Journal Reference:

  1. Anne H. Osborne, Derek Vance, Eelco J. Rohling, Nick Barton, Mike Rogerson, and Nuri Fello. A humid corridor across the Sahara for the migration of early modern humans out of Africa 120,000 years ago. PNAS, DOI: 10.1073_pnas.0804472105

Cite This Page:

University of Bristol. "New Evidence Provides An Alternative Route 'Out Of Africa' For Early Humans." ScienceDaily. ScienceDaily, 15 October 2008. <www.sciencedaily.com/releases/2008/10/081014114848.htm>.
University of Bristol. (2008, October 15). New Evidence Provides An Alternative Route 'Out Of Africa' For Early Humans. ScienceDaily. Retrieved February 28, 2015 from www.sciencedaily.com/releases/2008/10/081014114848.htm
University of Bristol. "New Evidence Provides An Alternative Route 'Out Of Africa' For Early Humans." ScienceDaily. www.sciencedaily.com/releases/2008/10/081014114848.htm (accessed February 28, 2015).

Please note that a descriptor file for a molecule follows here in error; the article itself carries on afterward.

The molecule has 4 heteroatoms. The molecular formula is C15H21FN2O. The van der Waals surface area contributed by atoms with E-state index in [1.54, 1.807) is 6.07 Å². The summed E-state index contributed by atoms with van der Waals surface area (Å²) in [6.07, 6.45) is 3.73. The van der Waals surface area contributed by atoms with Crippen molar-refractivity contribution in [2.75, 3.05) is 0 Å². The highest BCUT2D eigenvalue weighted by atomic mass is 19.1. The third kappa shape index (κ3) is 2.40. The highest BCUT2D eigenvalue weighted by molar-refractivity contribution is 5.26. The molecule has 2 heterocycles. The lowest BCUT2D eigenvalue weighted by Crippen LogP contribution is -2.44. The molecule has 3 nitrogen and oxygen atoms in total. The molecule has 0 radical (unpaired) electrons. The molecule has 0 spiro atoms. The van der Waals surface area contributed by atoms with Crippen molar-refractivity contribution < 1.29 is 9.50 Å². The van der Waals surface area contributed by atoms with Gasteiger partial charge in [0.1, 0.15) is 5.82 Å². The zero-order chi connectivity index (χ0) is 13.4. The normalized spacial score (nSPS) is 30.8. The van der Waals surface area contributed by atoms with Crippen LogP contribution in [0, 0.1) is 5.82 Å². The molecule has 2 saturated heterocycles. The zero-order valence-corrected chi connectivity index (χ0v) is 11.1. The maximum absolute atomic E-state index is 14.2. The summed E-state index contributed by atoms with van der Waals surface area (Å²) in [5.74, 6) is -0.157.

Share This


More From ScienceDaily



More Fossils & Ruins News

Saturday, February 28, 2015

Featured Research

from universities, journals, and other organizations


Featured Videos

from AP, Reuters, AFP, and other news services

Gerbils, Not Rats, Might Be To Blame For The Black Death

Gerbils, Not Rats, Might Be To Blame For The Black Death

Newsy (Feb. 24, 2015) The "black death" that killed tens of millions of people has been blamed on rats for years, but now researchers say they may have gotten a bad rap. Video provided by Newsy
Powered by NewsLook.com
Timbuktu Manuscripts Face an Uncertain Future

Timbuktu Manuscripts Face an Uncertain Future

AFP (Feb. 23, 2015) Two years ago a large number of manuscripts were taken from Timbuktu for safe keeping. Now the question is whether to return them. Duration: 02:50 Video provided by AFP
Powered by NewsLook.com
How Did A Mummy End Up In A 1,000-Year-Old Buddha Statue?